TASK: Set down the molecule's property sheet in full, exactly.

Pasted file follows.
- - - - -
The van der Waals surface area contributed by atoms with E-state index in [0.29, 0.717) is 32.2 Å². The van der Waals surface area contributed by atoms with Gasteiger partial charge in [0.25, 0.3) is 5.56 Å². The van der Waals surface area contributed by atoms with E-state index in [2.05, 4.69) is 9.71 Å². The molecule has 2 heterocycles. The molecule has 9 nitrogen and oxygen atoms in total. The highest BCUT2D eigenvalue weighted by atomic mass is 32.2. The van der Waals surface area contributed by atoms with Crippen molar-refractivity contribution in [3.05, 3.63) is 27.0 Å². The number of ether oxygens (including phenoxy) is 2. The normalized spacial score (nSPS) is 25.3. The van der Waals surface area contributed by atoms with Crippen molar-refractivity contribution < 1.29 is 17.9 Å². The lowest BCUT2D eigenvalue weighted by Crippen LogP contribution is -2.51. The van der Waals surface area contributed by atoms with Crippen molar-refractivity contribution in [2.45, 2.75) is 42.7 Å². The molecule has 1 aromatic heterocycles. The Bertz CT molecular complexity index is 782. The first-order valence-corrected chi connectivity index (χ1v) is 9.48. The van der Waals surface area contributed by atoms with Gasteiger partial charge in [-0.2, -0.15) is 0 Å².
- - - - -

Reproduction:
The van der Waals surface area contributed by atoms with E-state index in [0.29, 0.717) is 32.2 Å². The van der Waals surface area contributed by atoms with Gasteiger partial charge in [0.25, 0.3) is 5.56 Å². The van der Waals surface area contributed by atoms with E-state index in [2.05, 4.69) is 9.71 Å². The molecule has 2 heterocycles. The molecule has 9 nitrogen and oxygen atoms in total. The highest BCUT2D eigenvalue weighted by atomic mass is 32.2. The van der Waals surface area contributed by atoms with Crippen molar-refractivity contribution in [3.05, 3.63) is 27.0 Å². The number of ether oxygens (including phenoxy) is 2. The normalized spacial score (nSPS) is 25.3. The van der Waals surface area contributed by atoms with Crippen molar-refractivity contribution < 1.29 is 17.9 Å². The lowest BCUT2D eigenvalue weighted by Crippen LogP contribution is -2.51. The van der Waals surface area contributed by atoms with Crippen molar-refractivity contribution in [2.45, 2.75) is 42.7 Å². The molecule has 1 aromatic heterocycles. The Bertz CT molecular complexity index is 782. The first-order valence-corrected chi connectivity index (χ1v) is 9.48. The van der Waals surface area contributed by atoms with Gasteiger partial charge in [-0.2, -0.15) is 0 Å².